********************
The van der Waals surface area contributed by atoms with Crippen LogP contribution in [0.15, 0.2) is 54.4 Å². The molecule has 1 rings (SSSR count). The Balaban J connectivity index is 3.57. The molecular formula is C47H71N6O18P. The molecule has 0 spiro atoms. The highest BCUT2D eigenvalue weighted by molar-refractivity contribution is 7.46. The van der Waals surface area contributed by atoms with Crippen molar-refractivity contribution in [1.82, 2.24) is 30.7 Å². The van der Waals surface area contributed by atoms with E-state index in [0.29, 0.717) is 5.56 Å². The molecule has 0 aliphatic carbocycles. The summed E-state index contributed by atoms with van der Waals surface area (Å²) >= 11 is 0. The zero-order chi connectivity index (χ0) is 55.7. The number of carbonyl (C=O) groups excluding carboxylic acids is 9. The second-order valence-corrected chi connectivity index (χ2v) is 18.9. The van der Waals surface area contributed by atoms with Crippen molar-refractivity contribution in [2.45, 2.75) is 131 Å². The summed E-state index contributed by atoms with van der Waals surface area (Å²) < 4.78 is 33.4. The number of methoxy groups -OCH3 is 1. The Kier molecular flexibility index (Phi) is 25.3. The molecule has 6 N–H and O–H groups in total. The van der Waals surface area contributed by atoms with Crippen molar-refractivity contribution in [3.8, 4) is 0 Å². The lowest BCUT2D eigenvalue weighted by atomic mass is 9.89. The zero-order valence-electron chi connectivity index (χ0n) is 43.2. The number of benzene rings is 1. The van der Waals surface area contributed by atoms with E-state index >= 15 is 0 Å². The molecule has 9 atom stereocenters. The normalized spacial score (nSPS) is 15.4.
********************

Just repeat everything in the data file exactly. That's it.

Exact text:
The van der Waals surface area contributed by atoms with Crippen LogP contribution in [0.15, 0.2) is 54.4 Å². The molecule has 1 rings (SSSR count). The Balaban J connectivity index is 3.57. The molecular formula is C47H71N6O18P. The molecule has 0 spiro atoms. The highest BCUT2D eigenvalue weighted by molar-refractivity contribution is 7.46. The van der Waals surface area contributed by atoms with Crippen molar-refractivity contribution in [1.82, 2.24) is 30.7 Å². The van der Waals surface area contributed by atoms with E-state index in [0.29, 0.717) is 5.56 Å². The molecule has 0 aliphatic carbocycles. The summed E-state index contributed by atoms with van der Waals surface area (Å²) >= 11 is 0. The zero-order chi connectivity index (χ0) is 55.7. The number of carbonyl (C=O) groups excluding carboxylic acids is 9. The second-order valence-corrected chi connectivity index (χ2v) is 18.9. The van der Waals surface area contributed by atoms with Crippen molar-refractivity contribution in [2.45, 2.75) is 131 Å². The summed E-state index contributed by atoms with van der Waals surface area (Å²) < 4.78 is 33.4. The number of methoxy groups -OCH3 is 1. The Kier molecular flexibility index (Phi) is 25.3. The molecule has 6 N–H and O–H groups in total. The van der Waals surface area contributed by atoms with Crippen molar-refractivity contribution in [3.8, 4) is 0 Å². The lowest BCUT2D eigenvalue weighted by atomic mass is 9.89. The zero-order valence-electron chi connectivity index (χ0n) is 43.2. The number of benzene rings is 1. The van der Waals surface area contributed by atoms with E-state index >= 15 is 0 Å². The molecule has 9 atom stereocenters. The normalized spacial score (nSPS) is 15.4.